If your business is newer, or has less historical data to work with, then either the ‘naive approach’ to data – that assumes the upcoming period demand will be the same as current – can be more useful.
Another option for those businesses with a lack of historical data can be the ‘moving averages’ approach. With this approach, the forecaster averages out the last 3 months, then uses that as the forecast for the next month. This can be particularly useful if there is very little trend data to work with.
Qualitative business forecasting models are generally used for short-term predictions, or for when data is scarce – for example, when a new product is first introduced to market. They consist of the following approaches:
- Expert opinions – what do experienced executives think will happen
- Delphi method – conducting surveys, interviews, and phone calls to a panel of experts (outside the business) from multiple areas, and try to reach a consensus.
- Talking to your sales force and asking them to predict sales based on performance and other variables
- Market surveys – Asking customers their opinions, preferences, etc. to gauge demand.
Qualitative business forecasting can come up against limitations due to its reliance on subjective opinion rather than concrete, measurable data points and trends. For example, salespeople are likely to overestimate how much they will sell. Problems can also arise if there is a lack of consensus among the experts polled.
Which leads onto the following…
4. There will always be limitations with forecasting
Due to the nature of forecasting, the goal is not to be able to create a 100% accurate prediction of future performance and events. It’s simply to formulate the best guess or estimate based upon the available relevant information.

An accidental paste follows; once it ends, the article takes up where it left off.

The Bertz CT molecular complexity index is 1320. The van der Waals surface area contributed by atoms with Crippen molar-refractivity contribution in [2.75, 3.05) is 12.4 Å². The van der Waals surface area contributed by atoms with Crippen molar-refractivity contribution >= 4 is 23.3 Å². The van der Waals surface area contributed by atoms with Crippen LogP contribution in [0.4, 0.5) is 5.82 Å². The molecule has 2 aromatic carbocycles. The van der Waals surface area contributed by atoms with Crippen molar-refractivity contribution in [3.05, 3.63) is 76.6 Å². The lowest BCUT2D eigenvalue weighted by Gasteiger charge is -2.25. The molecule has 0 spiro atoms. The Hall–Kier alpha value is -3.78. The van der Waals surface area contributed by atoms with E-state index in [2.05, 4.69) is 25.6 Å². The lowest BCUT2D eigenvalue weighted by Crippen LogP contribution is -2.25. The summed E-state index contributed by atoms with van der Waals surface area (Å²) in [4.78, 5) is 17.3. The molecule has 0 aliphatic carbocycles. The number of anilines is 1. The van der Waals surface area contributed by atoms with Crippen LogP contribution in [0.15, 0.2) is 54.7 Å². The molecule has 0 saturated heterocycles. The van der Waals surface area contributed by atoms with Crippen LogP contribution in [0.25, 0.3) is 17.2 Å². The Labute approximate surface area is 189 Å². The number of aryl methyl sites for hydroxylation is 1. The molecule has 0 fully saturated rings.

Aiming to paint as realistic and informed a picture of how the next week, month, year, and even decade will play out, however, comes up against inherent limitations.
Due to the historical nature of the data used in qualitative forecasting methods, it is always old. If your data is not used regularly, the quality of it can decay. Errors go undetected, and inconsistencies go unnoticed. It must be used or checked regularly to ensure the data is robust enough to provide useable analysis. Solid, fresh data with more assumptions applied is better than old, rarely used data.
Forecasts, as with any predictions, are often biased to some degree. This is difficult to eliminate as the set of assumptions (which data points or factors to use, and how to weight them etc) will likely always add bias to the results.
Forecasting is, by it’s nature, never totally accurate, and always evolving. If your forecast does prove to be correct (or highly accurate), it’s important not to assume that this was due to your brilliant forecasting methodologies and sound logic. A correct forecast does not prove your forecast method is correct – it could have been down to sheer good luck. Always check and reassess your methods.
Robust, informed forecasting is always an iterative process. The more iterations and the better it is attached to real costs and coherent assumptions – the better the forecast will be.
Forecasting generally assumes overall economic stability and no significant changes in the industry or market. However, there is no guarantee that conditions in the past will carry over into the future. This makes historical data and trend analysis limited as a stand alone method for future predictions.
External unexpected events (think of the subprime mortgage meltdown) can instantly undermine assumptions and render a forecast irrelevant. It is impossible to factor in completely unexpected events. Therefore, there needs to be flexibility built into any business forecast.
5. Keep it simple where possible
A well constructed forecast should be simple to understand and provide information relevant to the strategy of the business. They should also be easy to adjust. The more simple the methodology used, the easier it is to understand, analyse, and figure out why, should anything go wrong. If a method is too complex, it can obscure key assumptions and reasons for failure.
When it comes to cash flow forecasting, Rodney Schwartz, CEO at ClearlySo advises: “The simpler the better – one of the best is just a projection of the bank balance”.
Finding a simple, flexible cash flow solution is key to maintaining the agility and financial robustness essential to sustainable growth. Unexpected events – either positive or negative – can be managed with more confidence, knowing that your working capital fund is backed up by an easy to access, cost effective and flexible finance facility.
Pay4’s simple and flexible supplier payment facility provides the working capital bridge essential for funding opportunities, bridging gaps in cash flow and managing the unexpected. However your forecast plays out, you’ll have the cash available to make the most of it.